July 9, 2012 – Chess Olympiad Will Be Tough For Nigeria
Nigeria chess player, Nonso Oragwu, has confessed that the country will find it difficult to excel at the forthcoming Chess Olympiad scheduled to for Istanbul, Turkey.
Five players each in the male and female categories will represent Nigeria at the Chess Olympiad. The male players who made the list are; Dapo Adu, Bomo Kigigha, Nonso Oragwu, Femi Balogun, and Yinka Adeshina, while Tobi Olatunji, Nsisong Bassey, Funmi Akinola, Vivian Dzaayem, and Blessing Davies are to play in the female category.
Due to marital obligations, Mrs. Funmi Akinola and Mrs. Blessing Davies were dropped and were replaced by Mrs. Doris Adebayo and Alexis Oluchi.
Oragwu said in Lagos that he and his colleagues will try their best, but urged Nigerians not to blame them if they fail to win the tourney.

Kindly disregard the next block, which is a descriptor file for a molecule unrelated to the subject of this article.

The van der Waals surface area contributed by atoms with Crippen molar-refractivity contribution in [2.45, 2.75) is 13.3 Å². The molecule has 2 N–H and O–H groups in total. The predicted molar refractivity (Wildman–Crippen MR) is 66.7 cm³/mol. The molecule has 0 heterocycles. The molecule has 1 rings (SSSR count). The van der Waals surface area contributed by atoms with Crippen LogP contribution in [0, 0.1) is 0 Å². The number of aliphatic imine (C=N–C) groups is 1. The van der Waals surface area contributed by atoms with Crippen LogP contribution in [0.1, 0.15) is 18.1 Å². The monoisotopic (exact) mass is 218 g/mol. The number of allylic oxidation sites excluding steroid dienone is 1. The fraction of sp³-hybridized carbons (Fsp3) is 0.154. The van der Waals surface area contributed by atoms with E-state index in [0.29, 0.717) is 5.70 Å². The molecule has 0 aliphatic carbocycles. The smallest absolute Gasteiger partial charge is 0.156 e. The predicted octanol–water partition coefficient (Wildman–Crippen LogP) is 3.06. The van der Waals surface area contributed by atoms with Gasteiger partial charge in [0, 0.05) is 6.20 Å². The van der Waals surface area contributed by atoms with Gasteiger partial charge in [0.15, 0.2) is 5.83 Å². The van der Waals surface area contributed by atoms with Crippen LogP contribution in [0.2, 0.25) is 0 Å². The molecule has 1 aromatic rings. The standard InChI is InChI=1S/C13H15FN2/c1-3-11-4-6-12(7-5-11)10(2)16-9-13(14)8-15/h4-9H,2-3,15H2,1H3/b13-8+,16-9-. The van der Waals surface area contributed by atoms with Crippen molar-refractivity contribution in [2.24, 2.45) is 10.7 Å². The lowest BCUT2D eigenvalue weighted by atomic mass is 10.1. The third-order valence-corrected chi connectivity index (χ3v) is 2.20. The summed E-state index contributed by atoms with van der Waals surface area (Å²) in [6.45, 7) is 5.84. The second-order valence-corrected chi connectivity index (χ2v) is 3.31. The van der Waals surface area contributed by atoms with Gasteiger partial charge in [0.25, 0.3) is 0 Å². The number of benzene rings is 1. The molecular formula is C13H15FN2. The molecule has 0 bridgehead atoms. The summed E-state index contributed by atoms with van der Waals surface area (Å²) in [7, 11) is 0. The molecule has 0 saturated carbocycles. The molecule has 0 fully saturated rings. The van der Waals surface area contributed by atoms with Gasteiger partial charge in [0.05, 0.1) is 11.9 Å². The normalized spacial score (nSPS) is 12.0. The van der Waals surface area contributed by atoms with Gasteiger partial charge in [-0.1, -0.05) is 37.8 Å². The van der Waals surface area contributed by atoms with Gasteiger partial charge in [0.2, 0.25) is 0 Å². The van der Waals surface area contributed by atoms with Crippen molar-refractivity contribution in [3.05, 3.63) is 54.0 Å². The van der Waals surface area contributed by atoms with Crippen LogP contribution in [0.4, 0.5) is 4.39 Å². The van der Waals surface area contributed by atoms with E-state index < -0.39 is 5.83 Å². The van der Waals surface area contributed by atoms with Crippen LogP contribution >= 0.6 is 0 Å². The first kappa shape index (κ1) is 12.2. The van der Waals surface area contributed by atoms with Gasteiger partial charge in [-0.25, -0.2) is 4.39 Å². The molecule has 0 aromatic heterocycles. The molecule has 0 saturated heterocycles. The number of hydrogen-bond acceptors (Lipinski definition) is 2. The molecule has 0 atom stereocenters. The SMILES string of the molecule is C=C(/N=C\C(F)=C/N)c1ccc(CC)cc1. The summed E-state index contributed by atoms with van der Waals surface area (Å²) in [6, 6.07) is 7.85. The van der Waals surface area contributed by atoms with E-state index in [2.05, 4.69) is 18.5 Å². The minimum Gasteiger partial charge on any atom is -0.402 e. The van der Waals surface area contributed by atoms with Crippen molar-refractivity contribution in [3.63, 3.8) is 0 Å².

He noted that lack of regular competitions and failure to play in the FIDE rated international tournament may affect their performance in Istanbul.
“I must confess that the Chess Olympiad will be a tough tourney for us because we are going to meet players from countries such as Russia, Armenia, Ukraine and USA, who enjoy regular competitions in their respective nations. Nigeria will find it difficult to emerge winners but all I know is that we will give our best to ensure that we perform well,” he said.
In her own comment, Nsisong Bassey remains optimistic that she will have a good outing despite the challenges facing the players. She admitted that Nigeria will confront stiff opposition but believes that with determination, they can overcome the task ahead.
Meanwhile, the Olympiad is a biennial chess tournament, in which teams from all over the world compete against for honours. The event is organised by FIDE, which selects the host nation. The last Olympiad was held in 2010 in Khanty-Mansiysk, Russia.
After the tournament in Turkey, Tromso, Norway will host the next edition. The first Olympiad took place in Paris, France in 1924, where 16 nations participated. The last edition featured 143 nations, 1294 competitors, with no fewer than 254 grandmasters, 65 WGMs, 159 IMs, and 90 WIMs.